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August 28, 1992     The Message
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August 28, 1992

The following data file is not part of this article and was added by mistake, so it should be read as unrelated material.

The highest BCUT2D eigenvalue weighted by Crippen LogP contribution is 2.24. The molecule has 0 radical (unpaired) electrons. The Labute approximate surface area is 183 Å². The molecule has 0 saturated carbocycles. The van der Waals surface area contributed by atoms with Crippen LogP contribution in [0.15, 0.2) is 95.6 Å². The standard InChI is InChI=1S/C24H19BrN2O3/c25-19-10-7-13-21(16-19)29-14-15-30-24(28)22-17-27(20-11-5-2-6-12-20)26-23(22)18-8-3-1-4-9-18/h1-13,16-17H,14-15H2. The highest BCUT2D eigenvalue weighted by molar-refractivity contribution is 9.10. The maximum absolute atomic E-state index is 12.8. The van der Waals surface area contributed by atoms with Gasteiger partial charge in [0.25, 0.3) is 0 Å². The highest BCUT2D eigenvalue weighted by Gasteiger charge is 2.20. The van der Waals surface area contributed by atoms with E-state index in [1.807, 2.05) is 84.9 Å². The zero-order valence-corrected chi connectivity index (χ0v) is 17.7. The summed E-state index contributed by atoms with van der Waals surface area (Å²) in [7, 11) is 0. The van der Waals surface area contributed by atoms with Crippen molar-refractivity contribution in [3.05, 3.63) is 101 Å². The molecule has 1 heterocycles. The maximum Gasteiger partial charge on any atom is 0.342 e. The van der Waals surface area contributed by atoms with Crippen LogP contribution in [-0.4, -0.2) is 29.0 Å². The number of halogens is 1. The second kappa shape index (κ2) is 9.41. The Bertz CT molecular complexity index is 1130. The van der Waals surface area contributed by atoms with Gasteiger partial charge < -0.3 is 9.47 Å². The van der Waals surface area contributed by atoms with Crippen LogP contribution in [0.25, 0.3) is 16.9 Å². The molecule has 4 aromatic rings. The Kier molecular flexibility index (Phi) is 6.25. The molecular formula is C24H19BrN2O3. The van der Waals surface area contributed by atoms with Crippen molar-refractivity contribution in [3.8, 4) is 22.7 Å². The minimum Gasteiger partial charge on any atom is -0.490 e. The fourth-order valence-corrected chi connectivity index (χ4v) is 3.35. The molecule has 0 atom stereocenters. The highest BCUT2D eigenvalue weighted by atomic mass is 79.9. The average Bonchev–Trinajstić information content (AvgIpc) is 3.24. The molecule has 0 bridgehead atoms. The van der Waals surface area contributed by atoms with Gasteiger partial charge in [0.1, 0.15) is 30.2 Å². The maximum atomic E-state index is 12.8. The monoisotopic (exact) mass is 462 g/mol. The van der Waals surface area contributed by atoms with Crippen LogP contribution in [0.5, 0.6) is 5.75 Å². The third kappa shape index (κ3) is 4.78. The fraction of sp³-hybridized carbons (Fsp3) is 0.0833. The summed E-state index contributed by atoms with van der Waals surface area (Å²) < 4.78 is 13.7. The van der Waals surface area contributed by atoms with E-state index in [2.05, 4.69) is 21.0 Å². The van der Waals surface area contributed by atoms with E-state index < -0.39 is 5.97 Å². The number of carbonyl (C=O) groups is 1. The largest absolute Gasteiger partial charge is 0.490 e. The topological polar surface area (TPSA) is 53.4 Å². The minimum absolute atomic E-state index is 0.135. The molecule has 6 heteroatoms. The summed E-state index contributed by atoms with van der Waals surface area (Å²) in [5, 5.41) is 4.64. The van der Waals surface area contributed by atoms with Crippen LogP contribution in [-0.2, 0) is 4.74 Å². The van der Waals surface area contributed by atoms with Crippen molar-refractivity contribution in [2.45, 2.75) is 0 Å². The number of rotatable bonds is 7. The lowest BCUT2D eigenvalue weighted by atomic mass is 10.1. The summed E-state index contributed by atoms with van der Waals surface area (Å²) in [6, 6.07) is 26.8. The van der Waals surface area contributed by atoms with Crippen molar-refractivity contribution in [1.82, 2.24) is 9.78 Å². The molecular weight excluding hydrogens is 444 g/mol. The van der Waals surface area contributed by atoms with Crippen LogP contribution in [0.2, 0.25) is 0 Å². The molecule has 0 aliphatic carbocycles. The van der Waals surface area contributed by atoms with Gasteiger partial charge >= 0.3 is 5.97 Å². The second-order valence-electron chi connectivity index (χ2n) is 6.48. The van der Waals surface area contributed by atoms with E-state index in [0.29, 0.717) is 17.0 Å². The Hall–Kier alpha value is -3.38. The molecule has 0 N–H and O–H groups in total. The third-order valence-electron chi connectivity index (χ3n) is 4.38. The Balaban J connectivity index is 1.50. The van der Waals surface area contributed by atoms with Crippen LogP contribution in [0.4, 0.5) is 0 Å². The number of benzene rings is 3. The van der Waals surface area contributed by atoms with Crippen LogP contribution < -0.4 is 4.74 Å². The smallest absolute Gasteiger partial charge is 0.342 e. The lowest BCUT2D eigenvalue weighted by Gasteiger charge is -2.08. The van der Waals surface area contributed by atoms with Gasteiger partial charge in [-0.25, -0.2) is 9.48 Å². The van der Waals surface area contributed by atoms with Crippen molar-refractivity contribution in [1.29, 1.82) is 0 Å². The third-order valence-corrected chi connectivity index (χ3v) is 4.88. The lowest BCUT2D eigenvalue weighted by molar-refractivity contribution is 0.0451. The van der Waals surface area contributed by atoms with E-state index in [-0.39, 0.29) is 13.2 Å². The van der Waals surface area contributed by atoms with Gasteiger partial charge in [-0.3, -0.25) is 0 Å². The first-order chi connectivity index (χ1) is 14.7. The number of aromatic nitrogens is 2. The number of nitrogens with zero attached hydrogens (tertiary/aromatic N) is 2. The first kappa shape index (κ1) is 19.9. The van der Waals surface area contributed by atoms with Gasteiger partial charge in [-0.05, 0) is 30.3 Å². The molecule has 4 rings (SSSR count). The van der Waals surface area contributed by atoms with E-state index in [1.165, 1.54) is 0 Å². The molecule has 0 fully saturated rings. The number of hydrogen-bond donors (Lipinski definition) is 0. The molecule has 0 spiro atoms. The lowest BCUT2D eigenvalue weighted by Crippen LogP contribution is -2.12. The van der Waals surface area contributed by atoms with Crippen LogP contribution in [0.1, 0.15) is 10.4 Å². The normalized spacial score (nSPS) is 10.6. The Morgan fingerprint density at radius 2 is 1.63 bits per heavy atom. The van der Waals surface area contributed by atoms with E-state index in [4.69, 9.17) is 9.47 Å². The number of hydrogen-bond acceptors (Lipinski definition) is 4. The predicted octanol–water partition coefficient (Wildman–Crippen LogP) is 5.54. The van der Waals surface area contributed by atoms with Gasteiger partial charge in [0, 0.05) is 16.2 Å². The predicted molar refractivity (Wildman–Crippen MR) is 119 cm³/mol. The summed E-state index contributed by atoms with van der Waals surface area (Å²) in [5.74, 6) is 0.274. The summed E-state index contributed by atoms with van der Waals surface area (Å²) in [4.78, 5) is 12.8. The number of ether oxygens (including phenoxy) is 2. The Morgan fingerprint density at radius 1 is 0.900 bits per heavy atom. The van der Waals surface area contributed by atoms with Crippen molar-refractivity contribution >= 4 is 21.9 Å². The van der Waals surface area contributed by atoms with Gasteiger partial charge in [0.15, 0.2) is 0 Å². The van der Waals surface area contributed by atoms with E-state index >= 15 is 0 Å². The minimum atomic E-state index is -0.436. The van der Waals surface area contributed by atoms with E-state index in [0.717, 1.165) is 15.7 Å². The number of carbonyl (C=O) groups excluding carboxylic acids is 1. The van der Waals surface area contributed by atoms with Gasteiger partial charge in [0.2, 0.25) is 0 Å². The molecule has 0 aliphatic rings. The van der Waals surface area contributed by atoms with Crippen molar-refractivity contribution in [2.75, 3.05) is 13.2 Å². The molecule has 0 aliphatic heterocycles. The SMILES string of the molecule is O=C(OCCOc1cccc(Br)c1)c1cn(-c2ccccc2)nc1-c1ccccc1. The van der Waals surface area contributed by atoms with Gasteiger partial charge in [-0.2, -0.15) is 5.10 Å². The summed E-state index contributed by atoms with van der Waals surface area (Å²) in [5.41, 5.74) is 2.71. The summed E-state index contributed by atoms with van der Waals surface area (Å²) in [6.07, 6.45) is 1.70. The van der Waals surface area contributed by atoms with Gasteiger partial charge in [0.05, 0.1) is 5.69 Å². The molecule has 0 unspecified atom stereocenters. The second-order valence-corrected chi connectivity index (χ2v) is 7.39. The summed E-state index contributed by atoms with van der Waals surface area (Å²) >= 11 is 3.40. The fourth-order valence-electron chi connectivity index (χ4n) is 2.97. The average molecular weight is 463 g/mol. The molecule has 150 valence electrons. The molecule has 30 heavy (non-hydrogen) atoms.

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The Message m for Catholics of Southwestern Indiana i i i Entertainment August 28, 1992 i i On the Record By CHARLIE MARTIN CNS Columnist FLESH AND BLOOD never plan to come out of your reasons not you are afraid too/But can't I even talk to you For years I've been following your case/It's the only time I seeyour face/And we've learned to live with- out you/Who you don't know is who you're afraid of Andwe're afraid of you too/But will we ever talk to you again Sharing feelings leads to healing part of you/And I miss you/A song for you Daring to share the truth of what we feel is the first step onto the path of healing, Only You Written by Wilson Phillips I want to speak personally about the pro- and Glen Ballard cess of healing. I want every teen or person Sung by Wilson Phillips who reads this column to know that there is Copyright (c) 199i by SBK Records hope for recovery from emotional injury. I have found no magic wand that takes Readers sometimes write and tell me what is away all the hurt causedby abuse and aban- call you up/And going on in their lives. Receiving these letters is a donment. Yet, we can heal in small ways every part of mefrhat privilege and a trust, While I am very limited in wants to shut you out/And never see how I an help others, I try to use this column as daY'Th your face aglow can we be like ene- a means to pass on what othorffhave learned.  begin roles/When we,re only flesh and Recently, I was very moved by a letter from a guide blood/What does it take to make your reader in Oklahoma. She writes: "I request that safe w .... heart bleed/Daddy aren't we enough/You you review Wilson Phillips' new song 'Flesh and who 111 hsten, we can face the can get thughhere is nothing stop- Blood.' I cried when I heard this song because it has happened in our childhood, Like the song describes, pain has a ten- ping you from getting to us/Nothing can reminded me so much of my dad at, d v that I and dency to keep us isolated in our hurt and take away the fact/That we're only flesh my sisters lost. and blood "We could still have something if only he shame. However, Jesus brought people together, would see that all we ever wanted was his love, in healing ways He asks us to take a new some of his time; and to know that he didn't chance on receiving others' love and under- (REPEAT REFRAIN) Oh, I wanna make you laugh/I wanna chance to know you bettera wanna hear you sing beside me now/(Flesh and Blood)/I wanna make you laugh/I'm leave us because we were bad, but because of his alcoholism." We can feel this reader's pain. Like the reader's letter,, "Flesh and Blood" states clearly how a parent s addiction and abandonment leave wounds in children that can last a lifetime. Yet, it is through the courage of people like the reader and Carnie and Wendy Wilson that healing begins. With love rather than judgement toward their fathers, they speak of their pain. standing. For the reader who wrote as for many of us, "Flesh and Blood" is a difficult son It mir- ' ' g" 1 rors the pain within us. For all of us who fee this hurt, may our God lead us in understand- ing how to heal our lives, Your comments are always welcome. Please address: Charlie Martin, RR 3, Box 182, Rockport, IN 47635. Author offers personal apprt00itch on life in China By CHARLES DESNOYERS Catholic News Service China in Our Time: The epic sage of the People's Re- public from the communist victory to Tiananmen Square and beyond, by Ross TerrilL Simon & Schuster (New York, 1991). 368 pp., $25.00. "In China, telling the truth means making trouble." So says Lin Mu, an idealistic young Chinese official who joined the nascent democracy movement and was forced to flee the country in the wake of the events of June 4, 1989. For even the casual student of recent Chinese history this observation is pregnant with understatement. It is the modern version of the ancient Chinese wisdom that "the nail that sticks up is the first to be beaten down." For he past quarter-cen- tury Ross Terrill has been making his own brand of trouble, and though the truths he has told about the Com- munist regime have changed a great deal over time he hasn't slackened in his desire to ferret them out, Lionized and castigated as "the ulti- mate China watcher," his books --"800 Million: Tile Real China," "The White- Boned Demon: A Biography of Madame MaD Zedong," and "MAD," his biography of the late" chairman -- haw , at their best provided a wonder- fully accessible entre into the byzantine arena of Chinese politics. His latest offering, "China ill Our Time," continues this tradition and in many ways fnnctions as a synthesis of his previous efforts. Within his trademark technique of mix- ing history, anecdote and bi- ography the reader is taken through the cumulative disas- ters of Maoist volunteerism the Anti-Rightist cam- paign, the Great Leap For- ward and its accompanying famine, and the epic national rending of the Cultural Revo- lution  followed by Deng Xiaoping's attempts at mod- ernization without "spiritual pollution" or "bourgeois lib- eralism," and culminating in the current national mood of malaise. (I write this having just returned from a China where speculation was run- ning high abont the future of COMPLETE INSURANCE SERVICE Auto! Home! Fire & Life! Your Personal Service Agent James L. Will Ins. Agency Inc. 1925 W. Franklin Street i i i i ,=l "Funeral PrePlanning Since1940" ii: Miller & Miller ' 424-9274 m 425-3187 i Li Peng in the wake of the death of his patron, Madame Zhou Enlai). More than anything else, however, this is a book about Ross Terrill. Bv and large, we see Chinese ilistory of tile past three decades through the lens of his personal inter- actions with the principals. He works behind the scenes in advance of the Australian and American overtures resulting in the Shanghai Communique and "ping-pong diplomacy" of 1971. He is providentially on the scene for the deaths of MaD and Zhou, the elevation of Deng, the trial of Jiang Quing and the Gang of Four, and of course, the events of May and June 1989. Here we see him advising Chinese leaders; there we see him coaching the Americans. He uses the refusal of a Chinese shop Peoples Trust Company SOUTH MAIN STREET P.O. Box 191 LINTON, INDIANA 47441 ii i i iii1|1 i i lib i i ii  D'O-W'N'T.O'W'N 301 MAIN ST. VINCENNES, IN 47591 = NEEDED Lady for home adult health care. Call 925- 7400 or 867-2894. clerk to sell him a copy of' his own book without authoriza- tion as a vehicle for a discus- sion on the absurdities of Chinese censorship. This personal approach has much to commend it and his points about Chinese life are often made with a wit and in- sight that academic historians could hardly hope to match. Yet it also results in a flatten- ing of historical context, and a tendency to overemphasize the role of personality in his- tory. Nonetheless, I found myself far more often chuck- ling in agreement with his ob- servations. His story of a meal -- strictly sequestered from his Chinese friends -- at the Pavillion of Listening to'Ori- oles Restaurant at Beijing's Summer Palace exactly mir- rored my own experience there barely two weeks before I write this review. It also called to mind a particularly telling quote from Terrill's friend Shen Chunyi: ,'We (Clfinese) are like birds in a cage. We (:an fly, but there are limits on all sides. It's not the same as being trussed tip and unable to fly. Nor is it like being outside the cage." - " " Desnoyers teaches Chinese history and is director of Asian studies at La Salle Uni- versity in Philadelphia. He returned July 24 from a visit to China. At your bookstore or order prepaid from Simon & SchuS" ter, Total Warehouse Ser- vices, Radcliff St., Bristol, PA 19007. Add $2 for shipping and handling. FAMILY STYLE Chicken Dinner St. Bernard's Church 6 MILES EAST OF FT. BRANCH ON HIGHWAY 168 Sunday, Sept. 13th Serving from 11 a.m. - 2 p.m. COME AND JOIN IN THE FUN ADULTS: $5.00 CHILDREN: $2.50 Raffle Tickets Bingo Country Store Craft Stand Ice Cream Games Flea Market Quilt Give-Away I II